“Greater love hath no man than this, that a man lay down his life for his friends.” – John 15:13
This week-end we celebrate Memorial Day. War is accompanied with so much destruction, waste, loss of life, both physical and mental suffering that we are not surprised when we hear some people declaring war to be wrong, all wrong, always wrong, wrong for everybody, wrong even in self defense.
The doctrines of our church teach that in most ancient times people lived in peace, that no one desired more than necessaries and so riches were not collected and hoarded. But eventually lust for wealth sprang up. Then men commenced to desire the possessions of others, and the love of accumulated riches and dominion ever grew. Wars then arose, their purpose being to extend dominion and get the property of others.
Who cannot now see that those who started the first world war did so to wrest wealth and territory from other nations? So from one point of view we see clearly that war arises from the love of dominion and lust for riches growing until it bursts all restraints. The beginning of a war is always in evil. But our problem is not so simple. Have we a moral right, by force of arms, to resist and conquer this lust of plunder which, like Lucifer who exemplifies it, would enslave all the world and ascend, if it could, even above the Most High?
On this point the church teaches that, though it is wrong to wage war from the love of gain or conquest, it is one’s duty to defend his country from injustice. We can see the truth of this from common reason. What respect could we have for a man who would not protect and defend his family? Who would stand by and see the innocent robbed, beaten, or injured? And the country is more than the individual or family, and all the more are we under obligation to defend the country that protects us. The church is more than the country, and so much the greater is our obligation to protect the church from injury and to secure for every man the liberty to worship after his own conscience.
So our doctrines make the obvious assertion: “Where a person resists the assaults of an enemy, and in his own defense either beats him or commits him to prison for his future security, at the same time retaining such a disposition of mind as to be willing to become his friend; in this case he acts from a principle of charity. So also wars, which have for their end the protection of our country and the church, are not inconsistent with charity” (T.C.R. 407).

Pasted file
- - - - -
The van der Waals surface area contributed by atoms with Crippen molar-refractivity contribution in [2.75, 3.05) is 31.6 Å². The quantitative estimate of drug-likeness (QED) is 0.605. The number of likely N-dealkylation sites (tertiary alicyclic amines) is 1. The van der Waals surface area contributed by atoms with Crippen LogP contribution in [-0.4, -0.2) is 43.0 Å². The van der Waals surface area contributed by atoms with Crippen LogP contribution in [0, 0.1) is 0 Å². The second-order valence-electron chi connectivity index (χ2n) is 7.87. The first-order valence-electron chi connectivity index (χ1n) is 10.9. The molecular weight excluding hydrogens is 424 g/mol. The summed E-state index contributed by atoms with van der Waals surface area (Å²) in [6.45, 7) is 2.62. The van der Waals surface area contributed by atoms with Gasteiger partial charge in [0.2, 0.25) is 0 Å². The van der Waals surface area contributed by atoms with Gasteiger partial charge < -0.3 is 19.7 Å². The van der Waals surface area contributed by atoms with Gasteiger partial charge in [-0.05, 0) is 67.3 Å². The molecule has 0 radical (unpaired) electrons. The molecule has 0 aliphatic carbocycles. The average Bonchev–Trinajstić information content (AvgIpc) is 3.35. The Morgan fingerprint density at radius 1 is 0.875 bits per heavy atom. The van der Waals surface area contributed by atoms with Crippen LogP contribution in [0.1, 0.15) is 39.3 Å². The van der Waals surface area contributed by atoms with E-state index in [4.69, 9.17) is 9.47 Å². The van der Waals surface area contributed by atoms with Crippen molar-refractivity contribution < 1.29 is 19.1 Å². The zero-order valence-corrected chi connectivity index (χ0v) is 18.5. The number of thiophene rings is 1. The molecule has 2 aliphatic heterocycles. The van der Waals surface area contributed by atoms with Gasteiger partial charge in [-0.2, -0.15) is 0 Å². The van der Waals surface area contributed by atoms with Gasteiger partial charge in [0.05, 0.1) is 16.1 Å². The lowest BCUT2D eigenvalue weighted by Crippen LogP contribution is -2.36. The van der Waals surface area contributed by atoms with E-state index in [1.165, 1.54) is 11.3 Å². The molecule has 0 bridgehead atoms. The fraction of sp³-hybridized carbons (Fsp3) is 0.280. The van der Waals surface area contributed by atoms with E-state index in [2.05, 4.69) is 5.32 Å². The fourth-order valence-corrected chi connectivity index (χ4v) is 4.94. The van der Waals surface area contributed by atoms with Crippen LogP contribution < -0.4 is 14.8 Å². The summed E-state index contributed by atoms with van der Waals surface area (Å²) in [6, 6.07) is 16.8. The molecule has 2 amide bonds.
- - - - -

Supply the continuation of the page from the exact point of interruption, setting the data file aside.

To persuade us that war is always an evil the Word is quoted: “Unto him that smiteth thee on the one cheek offer also the other.” But this is plainly a parable. It is right to go to the Word, but we must have true doctrine to interpret the Word or we will fall into confusion through the mere letter, which “killeth.” “If thine eye offend thee, pluck it out.” “If thy foot or hand offend, cut it off.” We do not pluck out the eye, or cut off the hand or foot. If one takes our cloak, we do not offer him our coat also. To follow these injunctions literally would soon destroy us and deprive us of even the necessaries of life, and would encourage evil instead of checking it. To offer the right cheek is to present the cause of right from the standpoint of affection. To turn the other cheek when the right is smitten is to plead from the standpoint of truth and right. To cut off the hand is to stop wrong act. To cut off the foot is to cease walking in the wrong way. We recognize the parable.